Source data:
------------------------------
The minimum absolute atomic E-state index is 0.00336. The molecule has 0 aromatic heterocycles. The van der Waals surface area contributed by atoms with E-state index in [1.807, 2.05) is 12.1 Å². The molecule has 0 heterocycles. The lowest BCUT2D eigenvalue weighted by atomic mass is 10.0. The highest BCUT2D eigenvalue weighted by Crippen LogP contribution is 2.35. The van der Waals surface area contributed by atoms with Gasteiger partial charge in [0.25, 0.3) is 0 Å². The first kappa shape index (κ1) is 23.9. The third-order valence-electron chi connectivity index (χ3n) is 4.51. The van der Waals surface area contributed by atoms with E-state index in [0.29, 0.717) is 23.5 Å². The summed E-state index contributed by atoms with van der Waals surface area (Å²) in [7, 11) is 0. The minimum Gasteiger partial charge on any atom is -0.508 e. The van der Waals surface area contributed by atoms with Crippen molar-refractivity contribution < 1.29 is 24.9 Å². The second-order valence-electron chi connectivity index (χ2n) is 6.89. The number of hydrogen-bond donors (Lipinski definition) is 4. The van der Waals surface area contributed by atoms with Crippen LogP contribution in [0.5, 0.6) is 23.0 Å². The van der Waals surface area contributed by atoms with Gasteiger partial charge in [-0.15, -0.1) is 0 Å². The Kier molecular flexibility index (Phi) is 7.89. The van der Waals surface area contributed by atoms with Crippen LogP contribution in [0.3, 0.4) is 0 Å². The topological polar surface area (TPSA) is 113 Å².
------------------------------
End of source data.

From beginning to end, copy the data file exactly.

The minimum absolute atomic E-state index is 0.00336. The molecule has 0 aromatic heterocycles. The van der Waals surface area contributed by atoms with E-state index in [1.807, 2.05) is 12.1 Å². The molecule has 0 heterocycles. The lowest BCUT2D eigenvalue weighted by atomic mass is 10.0. The highest BCUT2D eigenvalue weighted by Crippen LogP contribution is 2.35. The van der Waals surface area contributed by atoms with Gasteiger partial charge in [0.25, 0.3) is 0 Å². The first kappa shape index (κ1) is 23.9. The third-order valence-electron chi connectivity index (χ3n) is 4.51. The van der Waals surface area contributed by atoms with E-state index in [0.29, 0.717) is 23.5 Å². The summed E-state index contributed by atoms with van der Waals surface area (Å²) in [7, 11) is 0. The minimum Gasteiger partial charge on any atom is -0.508 e. The van der Waals surface area contributed by atoms with Crippen molar-refractivity contribution < 1.29 is 24.9 Å². The second-order valence-electron chi connectivity index (χ2n) is 6.89. The number of hydrogen-bond donors (Lipinski definition) is 4. The van der Waals surface area contributed by atoms with Crippen LogP contribution in [0.5, 0.6) is 23.0 Å². The van der Waals surface area contributed by atoms with Gasteiger partial charge in [-0.15, -0.1) is 0 Å². The Kier molecular flexibility index (Phi) is 7.89. The van der Waals surface area contributed by atoms with Crippen LogP contribution in [0.3, 0.4) is 0 Å². The topological polar surface area (TPSA) is 113 Å².